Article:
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Big Brain Boosts

March 15, 2019 by  
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One of my favorite things about the brain is how a new, unique, or novel situation – seeing something totally new or having a new experience – can pump your brain and your body up and suddenly make you feel fantastic. The brain seeks and loves novelty. Novelty really does do great things to our brains. This brain stimulus is what motivated me to travel the world, to see new countries and cities, and to meet new people in different cultures. Even when I’m a bit fearful to visit a rough, semi-dangerous and poor country, like some that I’ve visited in Africa and the Middle East, I push myself to follow the advice in Susan Jeffers’ great book Feel the Fear and Do It Anyway.

When I see and experience all the unique and novel neighborhoods, cities, countries and people in my travels, it gives my brain and life a huge boost. Even our short trip to the Indian Wells tennis tournament last week, watching guys like Roger Federer and Novak Djokovic, was a good brain booster, partly because we stayed in a new place, in a beautiful big house with friends, met and befriended new people, and drove through unfamiliar areas of the wonderful desert towns of Indian Wells and Palm Springs. Even the super oversized palm trees they have there (they are twice a tall as Hawaiian palms) turned my head and gave me a rush.

You don’t have to go out of the country, or even out of your city, to get a big brain boost from seeing and experiencing new and novel things. Just taking a walk or a drive through a totally new and different part of your city, or going to a big game or competition with new friends (maybe one that features a sport or some big event that you have never seen in person), can perk up your brain.

A big reason I go on so many hikes in the mountains is that I almost always see something novel. Even a totally super twisted tree, or an oversized or undersized deer or elk, will give my brain a rush. And, if I see a bear, yikes … my brain gets a rush but my adrenaline is instantly overloaded too. I don’t like that as much.

The bottom line is, don’t ever let up on seeking out new and different places, people, and experiences if you want to stay excited and turned on by life. Keep your brain and body excited and curious and you may not only live longer, but you will probably be healthier and certainly more fulfilled and content.

One more helpful hint – if you are not already signed up with a travel service like Kayak, Expedia, Hotwire, or Priceline, you should do that inasmuch as they send you many super deals on airlines and hotels. I’ve seen prices as low as $390 round trip to Paris from Salt Lake City and under $200 to Hawaii. Also look at sites like TripAdvisor or the experiences listed on Airbnb to find unique tours and guided experiences doing things and seeing stuff you might never have known existed. By the way, I have just scheduled a trip to Cuba this summer which will be country number 92 that I have visited!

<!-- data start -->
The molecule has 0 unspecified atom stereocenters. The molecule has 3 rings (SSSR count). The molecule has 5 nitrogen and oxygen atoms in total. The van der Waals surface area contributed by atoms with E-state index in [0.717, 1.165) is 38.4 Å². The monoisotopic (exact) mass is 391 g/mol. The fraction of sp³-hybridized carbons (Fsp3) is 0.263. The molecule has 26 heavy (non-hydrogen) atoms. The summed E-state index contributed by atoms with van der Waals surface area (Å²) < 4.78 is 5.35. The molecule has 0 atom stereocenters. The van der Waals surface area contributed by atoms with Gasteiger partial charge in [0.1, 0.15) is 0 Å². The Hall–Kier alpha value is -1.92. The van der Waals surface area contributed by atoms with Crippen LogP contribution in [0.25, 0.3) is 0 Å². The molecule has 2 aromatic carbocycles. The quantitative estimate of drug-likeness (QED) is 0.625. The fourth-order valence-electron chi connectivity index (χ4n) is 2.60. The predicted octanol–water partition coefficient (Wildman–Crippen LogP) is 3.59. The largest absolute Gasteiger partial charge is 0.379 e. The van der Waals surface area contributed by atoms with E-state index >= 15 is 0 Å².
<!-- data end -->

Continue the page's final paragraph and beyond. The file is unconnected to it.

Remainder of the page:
The Great Life List

April 27, 2018 by  
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Wow, what a week I had. I had the hell scared out of me when the doctor told me I had liver cancer! Not a fun beginning of the week, to say the least. But, after a super intense week of blood tests, several scans, and having a camera look around at my insides, the doctors concluded that, in fact, I didn’t have a diseased liver! Yay team! But yeah, wow, what a huge mental change and difference that made in my brain.

Yes, I know, I am 74 years old now and I won’t live forever, but this big-time scare has motivated me to use what time I do have to its best use. Not just for me, but for my family, friends, and even strangers. I think I’ve been giving back but I know there is so much more that can be done.

All of us humans get the same 168 hours a week, but the key to success in helping yourself and others is in how we choose to spend those hours. I know I’ve said this before but it’s worth repeating: To make sure you get more done each day, set goals and be sure to write them down. I hope you are doing this. It is not enough just to set goals. If you are like me – and I think most people are – when you write an objective, task, or goal down, your brain pushes you harder to make sure you complete that task!